A semi-defense of Will Ferrell



(Image courtesy of New Line)

Will Ferrell’s 1970s basketball comedy Semi-Pro earned about $15 million over the weekend, well short of expectations. On their respective opening weekends, Ferrell's Talladega Nights: The Legend of Ricky Bobby made $47 million and Blades of Glory earned $33 million. Semi-Pro's disappointing earnings could be blamed on its R-rating, but it also suggests that his fans are tiring of Ferrell films that spoof sports, or the 1970s, or both at once.

Most critics cried foul at Semi-Pro, so I find myself in the unlikely position of defending Ferrell. Sure, Ferrell can make a pretty big target. Ever since he became a breakout star on "Saturday Night Live" (where, among other claims to fame, he played the cowbell in the now famous "More Cowbell" sketch), he's specialized in playing pasty, would-be macho men who turn into flailing children when faced with minor obstacles. He's made a kind of brand out of nearly interchangeable satires of athletics, celebrity and inept cocksmanship, especially Anchorman, Talladega Nights, Blades of Glory and Semi-Pro, the latest and least of them. (He didn't play the lead in Old School, so it probably doesn't count.) They’re not great comedies by any means, being predictably plotted, bored with characterization and uninterested in commenting on the real world.

Even while recognizing their faults, I laugh all the way through pretty much all of them — even Semi-Pro, empty and forgettable as it is. Ferrell's comedies may not be classics, but the following six points suggest that they have some modest virtues. And compared to the output of Ferrell's fellow "Saturday Night Live" alumni, they could be a lot worse.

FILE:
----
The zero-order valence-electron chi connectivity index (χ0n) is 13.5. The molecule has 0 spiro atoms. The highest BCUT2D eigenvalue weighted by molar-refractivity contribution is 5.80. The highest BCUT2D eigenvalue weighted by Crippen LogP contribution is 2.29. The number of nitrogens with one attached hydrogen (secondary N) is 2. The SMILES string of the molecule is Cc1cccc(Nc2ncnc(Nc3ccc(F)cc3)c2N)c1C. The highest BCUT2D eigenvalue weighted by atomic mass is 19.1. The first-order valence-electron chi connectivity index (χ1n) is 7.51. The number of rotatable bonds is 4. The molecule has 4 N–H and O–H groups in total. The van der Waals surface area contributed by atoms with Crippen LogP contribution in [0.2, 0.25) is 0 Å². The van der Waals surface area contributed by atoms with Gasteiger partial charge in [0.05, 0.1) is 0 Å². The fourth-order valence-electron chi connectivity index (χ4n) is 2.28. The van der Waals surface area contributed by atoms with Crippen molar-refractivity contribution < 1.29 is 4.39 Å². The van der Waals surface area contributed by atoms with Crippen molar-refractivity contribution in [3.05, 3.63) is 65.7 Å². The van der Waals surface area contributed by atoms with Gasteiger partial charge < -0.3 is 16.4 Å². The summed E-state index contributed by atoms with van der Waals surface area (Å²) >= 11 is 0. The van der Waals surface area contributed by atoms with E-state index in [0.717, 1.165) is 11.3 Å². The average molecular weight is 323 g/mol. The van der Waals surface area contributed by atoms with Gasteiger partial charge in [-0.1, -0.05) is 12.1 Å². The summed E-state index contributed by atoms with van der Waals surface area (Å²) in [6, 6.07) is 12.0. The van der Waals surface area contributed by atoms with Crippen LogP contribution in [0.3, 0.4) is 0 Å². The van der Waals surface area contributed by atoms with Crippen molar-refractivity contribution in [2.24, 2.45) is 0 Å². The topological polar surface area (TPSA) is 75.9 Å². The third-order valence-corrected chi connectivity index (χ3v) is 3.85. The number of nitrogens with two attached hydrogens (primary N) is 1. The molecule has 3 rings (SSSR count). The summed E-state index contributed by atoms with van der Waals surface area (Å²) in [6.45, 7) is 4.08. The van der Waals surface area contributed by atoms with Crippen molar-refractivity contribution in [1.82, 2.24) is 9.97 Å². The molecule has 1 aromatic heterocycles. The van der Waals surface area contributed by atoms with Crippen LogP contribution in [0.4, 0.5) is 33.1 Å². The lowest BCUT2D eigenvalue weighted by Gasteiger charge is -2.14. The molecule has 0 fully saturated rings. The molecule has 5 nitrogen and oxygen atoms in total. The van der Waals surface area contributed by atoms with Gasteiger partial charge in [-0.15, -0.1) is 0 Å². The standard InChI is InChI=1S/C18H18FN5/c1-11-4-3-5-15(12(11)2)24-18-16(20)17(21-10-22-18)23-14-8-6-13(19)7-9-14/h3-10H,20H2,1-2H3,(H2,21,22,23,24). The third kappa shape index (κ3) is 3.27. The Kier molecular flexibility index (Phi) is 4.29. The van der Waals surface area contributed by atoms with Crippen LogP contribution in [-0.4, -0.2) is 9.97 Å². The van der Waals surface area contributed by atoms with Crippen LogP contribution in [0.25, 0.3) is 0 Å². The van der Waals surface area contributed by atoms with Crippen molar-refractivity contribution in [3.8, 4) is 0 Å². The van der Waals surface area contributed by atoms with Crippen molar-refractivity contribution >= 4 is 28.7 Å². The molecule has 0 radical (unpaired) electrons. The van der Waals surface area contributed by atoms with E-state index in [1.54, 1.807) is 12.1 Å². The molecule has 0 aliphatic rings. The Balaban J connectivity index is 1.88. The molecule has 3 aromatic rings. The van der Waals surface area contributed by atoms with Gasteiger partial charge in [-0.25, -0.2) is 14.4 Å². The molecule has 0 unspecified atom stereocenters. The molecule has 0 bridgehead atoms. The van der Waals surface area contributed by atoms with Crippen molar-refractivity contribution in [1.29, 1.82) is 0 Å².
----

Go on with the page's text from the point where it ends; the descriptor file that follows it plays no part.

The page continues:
1) Ferrell doesn’t grind out sequels. Ferrell’s comedies go down a lot easier than Mike Meyers’ Austin Powers movies, which regurgitate numbingly similar catch-phrases and comedic situations. Ferrell's sports movies are essentially the same (Anchorman and Semi-Pro both feature bear fights), but at least they're not exactly the same. You don't have to hear Ron Burgundy utter endless variations of "Stay classy, San Diego!" for umpteen movies.

Once you acknowledge that Ferrell's performances are an inch deep, you can take amusement by the subtle differences between them, like Ron Burgundy’s plummy pomposity in Anchorman, Ricky Bobby's faux-heroic, almost Dubya-like posturing in Talladega Nights, and Chazz Michael Michaels' deluded rock-star swagger in Blades of Glory. In Semi-Pro, Ferrell plays Jackie Moon, a one-hit wonder pop singer turned basketball team owner and player. Moon's "Love Me Sexy" plays like an extension of Chazz's erotic poetry "Let Me Put My Poems in You":

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Jackie Moon could use his own distinguishing trait, but at least he's not literally a recycled character.

2) Ferrell shares the spotlight. Ferrell comes across as reasonably generous with his comedic co-stars compared to other ex-"SNL" stars. Pressed to come up with a funny co-star in an Adam Sandler film, you might only recall Bob Barker in Happy Gilmore or Sean Astin in 50 First Dates. Mike Meyers and Eddie Murphy sometimes have practically no co-stars, using make-up to play the funny parts in Austin Powers, The Klumps, Norbit, etc.

Ferrell's comedies have featured career-boosting turns for Steve Carell (Anchorman), John C. Reilly (Talladega Nights), Will Arnett (Blades of Glory and Semi-Pro) and others. Even Andre Benjamin has a solid supporting part in Semi-Pro, although he doesn’t do much of the comedic lifting. Sacha Baron Cohen pretty much steals Talladega Nights out from under him (like you can see in this extended scene):

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It's hard to think of another comedy star so cool with being upstaged.